Jeremy Powell's winter of discontent is nearly over. Thanks to a ruling on Wednesday by acting commissioner Yasuchika Negoro, Powell will likely be a member of the Fukuoka SoftBank Hawks within a week.
For nearly a month, both the Hawks and Orix Buffaloes have claimed the pitcher, but Negoro voided both teams' existing contracts and told them to try again.
Negoro said only one contract can be recognized, and since Buffaloes execs have spent three weeks vilifying the pitcher, there seems no chance Powell will complete the paperwork Orix needs.
"As long as [general manager Katsuhiro] Nakamura, [international director Takashi] Miyata, [team representative Toshio] Hatatani or any of those other clowns are in that front office...or any other part of any team, I will never play for them," Powell wrote in an e-mail to The Daily Yomiuri on Monday.
Hatatani was surprised by the decision that will leave his club empty-handed.
"It was unexpected. I am extremely surprised," he said. "I can't say I understood it at first, but it doesn't help to prolong it. It's not what we hoped for, but I suppose there is nothing we can do but accept it."
It also appears there will be no suspension for Powell. After PL president Tadao Koike ruled both teams had valid contracts, he offered a Feb. 4 compromise that Powell play for SoftBank but be excluded from the first half of the season.
Koike said that proposal was now history and a suspension was not being discussed. Afterward, league secretary general Shigeru Murata made it clearer.
"It won't happen," Murata said. "There won't be a suspension."
Both Orix and SoftBank had rejected the president's proposal over the suspension. Orix demanded a year and the Hawks wanted less. Orix took its case to the commissioner on Feb. 14. Negoro said Wednesday that baseball didn't need "this kind of tedious news."
He also sympathized with Koike's plight.
"I know the president wanted to solve this as quickly as possible," Negoro said. "He took a big swing at it but missed."
Koike echoed that sentiment, saying he tried to keep the issue within the league and reach a compromise.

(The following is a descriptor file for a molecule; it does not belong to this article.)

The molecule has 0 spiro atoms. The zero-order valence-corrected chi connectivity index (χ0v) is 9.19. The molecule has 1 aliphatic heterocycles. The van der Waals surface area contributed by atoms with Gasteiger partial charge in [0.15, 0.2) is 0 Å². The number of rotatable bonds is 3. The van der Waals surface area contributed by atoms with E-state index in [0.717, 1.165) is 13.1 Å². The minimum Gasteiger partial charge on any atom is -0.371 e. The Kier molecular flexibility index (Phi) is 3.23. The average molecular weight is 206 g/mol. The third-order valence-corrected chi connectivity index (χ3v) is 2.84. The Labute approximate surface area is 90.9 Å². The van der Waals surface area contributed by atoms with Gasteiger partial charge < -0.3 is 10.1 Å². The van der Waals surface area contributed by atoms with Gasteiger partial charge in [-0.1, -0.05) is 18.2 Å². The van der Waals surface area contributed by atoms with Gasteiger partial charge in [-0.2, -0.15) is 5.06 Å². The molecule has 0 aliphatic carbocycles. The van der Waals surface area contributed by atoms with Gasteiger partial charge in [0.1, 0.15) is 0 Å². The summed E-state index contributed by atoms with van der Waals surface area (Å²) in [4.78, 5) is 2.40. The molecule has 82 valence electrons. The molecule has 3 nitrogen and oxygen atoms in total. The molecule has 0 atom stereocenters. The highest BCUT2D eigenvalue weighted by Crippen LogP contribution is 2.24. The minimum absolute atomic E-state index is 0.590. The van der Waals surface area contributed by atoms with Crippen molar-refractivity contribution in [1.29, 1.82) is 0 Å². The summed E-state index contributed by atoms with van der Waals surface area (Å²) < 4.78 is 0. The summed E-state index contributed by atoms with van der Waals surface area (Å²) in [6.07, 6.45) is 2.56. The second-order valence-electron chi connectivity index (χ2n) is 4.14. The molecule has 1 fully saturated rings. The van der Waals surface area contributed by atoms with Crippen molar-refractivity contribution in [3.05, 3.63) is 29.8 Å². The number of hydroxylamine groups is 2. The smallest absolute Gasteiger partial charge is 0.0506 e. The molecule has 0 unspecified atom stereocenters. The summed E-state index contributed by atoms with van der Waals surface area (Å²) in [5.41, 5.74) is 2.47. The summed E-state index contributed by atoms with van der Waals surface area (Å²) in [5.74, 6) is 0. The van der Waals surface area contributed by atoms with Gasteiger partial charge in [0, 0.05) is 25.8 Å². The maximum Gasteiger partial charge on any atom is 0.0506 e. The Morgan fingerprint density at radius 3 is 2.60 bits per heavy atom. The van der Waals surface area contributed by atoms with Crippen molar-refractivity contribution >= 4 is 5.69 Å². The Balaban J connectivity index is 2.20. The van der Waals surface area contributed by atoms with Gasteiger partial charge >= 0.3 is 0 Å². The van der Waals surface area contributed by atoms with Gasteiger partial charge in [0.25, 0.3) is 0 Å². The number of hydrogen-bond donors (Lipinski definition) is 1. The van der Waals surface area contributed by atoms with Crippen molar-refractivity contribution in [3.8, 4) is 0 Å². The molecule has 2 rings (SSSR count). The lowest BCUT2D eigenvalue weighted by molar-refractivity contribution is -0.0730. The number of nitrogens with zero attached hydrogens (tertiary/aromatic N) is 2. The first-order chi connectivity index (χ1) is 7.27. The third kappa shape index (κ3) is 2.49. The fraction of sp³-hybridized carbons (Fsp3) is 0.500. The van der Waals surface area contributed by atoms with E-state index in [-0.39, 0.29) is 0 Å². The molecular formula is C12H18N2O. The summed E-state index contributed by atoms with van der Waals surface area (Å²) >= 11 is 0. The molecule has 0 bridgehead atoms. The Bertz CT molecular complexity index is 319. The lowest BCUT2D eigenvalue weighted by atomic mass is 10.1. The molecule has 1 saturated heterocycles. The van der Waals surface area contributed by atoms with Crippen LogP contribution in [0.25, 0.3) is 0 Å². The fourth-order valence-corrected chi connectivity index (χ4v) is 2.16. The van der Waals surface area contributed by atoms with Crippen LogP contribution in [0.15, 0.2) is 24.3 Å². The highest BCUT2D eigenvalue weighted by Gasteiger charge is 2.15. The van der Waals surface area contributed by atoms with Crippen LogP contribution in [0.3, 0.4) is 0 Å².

"It's regrettable that it didn't work but when two sides refuse to back down, then you need a unilateral decision," Koike said. "In this case, the acting commissioner provided that."
The Hawks wasted little time on Monday, securing Powell's rights to a new deal.
"We had already completed the paperwork necessary for a foreign player on Jan. 14," said Hawks executive Takanori Takeuchi. "Now we will reconfirm his intent to join our team and send him the necessary documents."
SoftBank manager Sadaharu Oh was pleased with the outcome but disappointed it took so long.
"This went the long way around, but it worked out well for us in the end," Oh said. "It became complicated when one contract is a fax or whatever and the two are treated the same."
Negoro said work was needed to prevent similar trouble in the future.
"When dealing with players, particularly foreign players, we need to have stricter procedures," he said.
Powell had abandoned negotiations with Orix in the middle of January, saying he gave up after the team tried to renegotiate the details of his deal at the last minute, following an MRI conducted on Jan. 16.
The Buffaloes denied wanting to alter portions of their agreement and pointed to a faxed letter from Powell saying how eager he was to join Orix and a partial uniform player contract for 630,000 dollars with Powell's signature that was received by them on Jan. 22.
In contrast, the Hawks' deal was in Murata's words "100 percent complete and in order."
"This time we'll accept no faxes," Murata said. "They can mail them to us, but we want the originals."